I was troubled by a conversation I had with my son this morning. My 10-year-old son came home from swim practice today and told me that he didn’t want to swim again and he didn’t want to go to another practice this season. When I asked why, he responded, “The coach told us that for each mistake made by any 9 – 10 year old swimmer in the swim meet tomorrow, we’d all have to swim a 100 yard butterfly next week at practice.” He was sure there would be at least 10 mistakes made (e.g., taking a breath coming off the wall, etc.). If that came true, then the 9 – 10 year olds will be made to swim 1000 yards (or 40 laps) of butterfly during the next practice.
I’ve done a number of sports psychology presentations. Part of my presentation focuses on positive versus negative motivation. In my opinion, the motivation discussed above is entirely negative and is punitive in nature. If you have ever swum, I think you’ll agree 40 laps of butterfly is punishment for a 9- or 10-year-old child. And the worst part is that an individual swimmer has little to no control over all the behaviors which leads to the outcome. In other words, an individual may swim great races and not make a mistake, and still be punished for the mistakes of others.
This sort of negative motivation does nothing to instill a love of swimming. On the other hand, it does lead to burnout. It will cause a young athlete to turn his back on swimming altogether. This is nearly always the case when values clash.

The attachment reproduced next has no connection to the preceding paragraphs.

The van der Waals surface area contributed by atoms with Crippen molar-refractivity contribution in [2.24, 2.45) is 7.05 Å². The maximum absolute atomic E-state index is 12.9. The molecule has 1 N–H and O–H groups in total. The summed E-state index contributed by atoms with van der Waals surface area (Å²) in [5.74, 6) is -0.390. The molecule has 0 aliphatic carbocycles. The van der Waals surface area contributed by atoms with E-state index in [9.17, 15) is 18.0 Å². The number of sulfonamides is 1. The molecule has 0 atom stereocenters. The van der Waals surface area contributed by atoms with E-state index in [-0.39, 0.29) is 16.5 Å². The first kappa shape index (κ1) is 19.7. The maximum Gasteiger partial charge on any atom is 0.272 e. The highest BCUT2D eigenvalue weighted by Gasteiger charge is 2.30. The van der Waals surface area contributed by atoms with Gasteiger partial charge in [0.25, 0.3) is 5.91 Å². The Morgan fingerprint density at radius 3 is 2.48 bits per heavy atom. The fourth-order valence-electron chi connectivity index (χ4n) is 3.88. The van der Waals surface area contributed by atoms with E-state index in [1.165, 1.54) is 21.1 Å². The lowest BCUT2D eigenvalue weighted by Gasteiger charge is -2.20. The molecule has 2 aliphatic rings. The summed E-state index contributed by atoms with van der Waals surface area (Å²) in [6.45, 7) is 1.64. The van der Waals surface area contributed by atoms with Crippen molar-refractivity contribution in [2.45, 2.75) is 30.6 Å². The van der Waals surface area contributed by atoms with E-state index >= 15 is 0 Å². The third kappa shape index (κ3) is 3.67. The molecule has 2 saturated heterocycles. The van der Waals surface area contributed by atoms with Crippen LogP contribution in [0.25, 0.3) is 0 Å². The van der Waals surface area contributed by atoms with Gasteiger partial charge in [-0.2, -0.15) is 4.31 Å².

Ideally, children enter into a sport to build competence, be with their friends, discover a passion for the sport, and have fun. When these values conflict with those of a more competitive environment where the emphasis is placed on beating an opponent, burnout and turnover are the natural consequences.
Interestingly, the same holds true for the business world. Human beings respond well to positive motivation. We recoil and withdraw under the thumb of negative motivation.
In general, motivation refers to the start, the direction, the intensity and the persistence of behavior. Motivation means having the passion and the will to undertake some action. Motivation may be internal (i.e., intrinsic motivation) or external (i.e., extrinsic motivation).
Internal motivation is seen when a person undertakes an activity for its own sake without any sort of external reward, such as a hobby. Internal motivation can result from our feelings (e.g., happiness, anger, and sadness), thoughts (e.g., “I better finish the report before the deadline tonight.”), values and goals.
External motivation is evident when someone behaves a particular way for reasons external to, or outside of, the person, such as money or coercion. External motivation may come from parents, a boss, coworkers, friends, and siblings. It is most frequently thought of in terms of salary (i.e., money), promotions, grades, praise and punishment.
A second dimension of motivation has to do with the underlying intention of the motivation, as seen in Figure 1 below. Motivation occurs on a spectrum ranging from negative to positive.
Positive motivation is seen when people engage in an activity that has a virtuous end, such as volunteering, athletics, or art.
Negative motivation is evident when individuals act in a manner that is unethical or has a destructive end, such as judging others, physical altercations or vandalism. Negative motivation also occurs when individuals use destructive emotions, such as guilt and shame, to coerce others into acting.
Think of motivation as occurring on a scale that ranges from 1 to 10 with 1 being negative and 10 being positive.
If you are looking for the best results in your workforce, you will focus more of your time and energy on positive, internal motivation for yourself as well as others.
Schinnerer, J. (2007). The Power of Positive Internal Motivation. Psych Central. Retrieved on August 31, 2014, from http://psychcentral.com/lib/the-power-of-positive-internal-motivation/0001106
Last reviewed: By John M. Grohol, Psy.D. on 30 Jan 2013
Published on PsychCentral.com. All rights reserved.